How on earth does it look like this, you ask? A jillion years ago, three ancient volcanos erupted and blanketed the region with ash that solidified into a soft rock. Wind and water acted to erode the plateau leaving behind a landscape of cones, pillars and "fairy chimneys". Throughout the centuries, mankind gave mother nature a hand, carving out the interiors to create homes, churches, sanctuaries and tunnels.
Our first stop was the Goreme Open Air Museum - a monastic complex comprised of 11 refectories and a series of churches cut into the volcanic rock.
I am not a terribly religious person, but faith, trust, belief are things I respect deeply. These Byzantine frescos in Karanlik Kilise (the Dark Church) are amazing. Sadly, the faces on the frescos at arm's reach are scratched out (the ones on the ceiling out of reach are preserved). The kids and I had a long talk about religious freedom, respect and the amazing art that comes out of faith. It was surprisingly emotional both in regard to religion and art and one of my favorite moments of homeschooling.
If you want to see the interior, you will have to come here in person to experience it firsthand.
What it's like to live inside a cave today? Our hotel suite consisted of a huge living room, bedroom, kitchenette and spa bathroom. Who knew caves could be so luxurious? Perfect for hibernation.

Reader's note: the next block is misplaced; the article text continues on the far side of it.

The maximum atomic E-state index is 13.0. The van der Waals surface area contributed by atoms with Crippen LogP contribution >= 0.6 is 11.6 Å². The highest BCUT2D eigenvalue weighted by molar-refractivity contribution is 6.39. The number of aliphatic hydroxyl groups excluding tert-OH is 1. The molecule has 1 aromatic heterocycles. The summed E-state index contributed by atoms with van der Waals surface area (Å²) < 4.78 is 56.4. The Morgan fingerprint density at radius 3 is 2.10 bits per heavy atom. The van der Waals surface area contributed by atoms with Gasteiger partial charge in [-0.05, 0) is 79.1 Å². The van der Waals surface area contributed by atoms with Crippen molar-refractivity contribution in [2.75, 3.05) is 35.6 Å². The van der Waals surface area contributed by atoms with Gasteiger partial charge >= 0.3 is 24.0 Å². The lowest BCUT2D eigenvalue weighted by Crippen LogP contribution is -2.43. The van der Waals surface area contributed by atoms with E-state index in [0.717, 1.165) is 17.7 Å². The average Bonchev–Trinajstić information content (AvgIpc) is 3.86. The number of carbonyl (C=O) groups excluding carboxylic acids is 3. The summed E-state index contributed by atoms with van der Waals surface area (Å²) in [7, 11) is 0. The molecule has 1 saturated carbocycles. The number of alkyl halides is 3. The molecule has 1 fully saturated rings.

However, the arid weather really got to me. I draped the radiators with soaked bath towels and still woke up with sore throat.
The Whirling Dervish ceremony is a physically meditative state that focuses the body on expressing the belief that all things rotate: We live and return to the earth, we spin around the earth, blood and atoms float and return in a circle. The hat is a tombstone. A black cloak is removed to reveal a purity skirt. One hand is extended upward to God, the other extended downward to those in need. It begins with a bow, a song, a prayer and then five stages of transcendental whirling. I don't know why, but Isoo and I found the whole thing to be really sleep-inducing. Like could not keep my eyes open. But it was really cool (so say the people who managed to stay awake).
We also went to Derinkuyu, the largest underground city in Turkey. Think 10 subfloors deep, created in 7th century B.C., originally used by Christians during the Arab-Byzantine War, but also utilized during the Ottoman war during Roman invasions. The place is amazing. It's got everything from wells, wineries, graveyards, schools, a "communication system", homes, etc., housing up to 10,000 people (with their livestock!), for up to one month.
The cave is quite sophisticated. There are a series of tunnels and tubes which comprise a "telephone" system for relaying information throughout the cave. While some tunnels reach the surface (light wells), this is a water well, which reaches only below to avoid water contamination and poisoning from enemies on the surface. More details: Clay pots acted as toilets and were emptied on the surface. Animals were tied to rock formations on the first sub-floor and fed in rock cut troughs. Water was limited so no one bathed. Seriously. Animals, waste and unwashed masses trapped in a cave. Fragrant.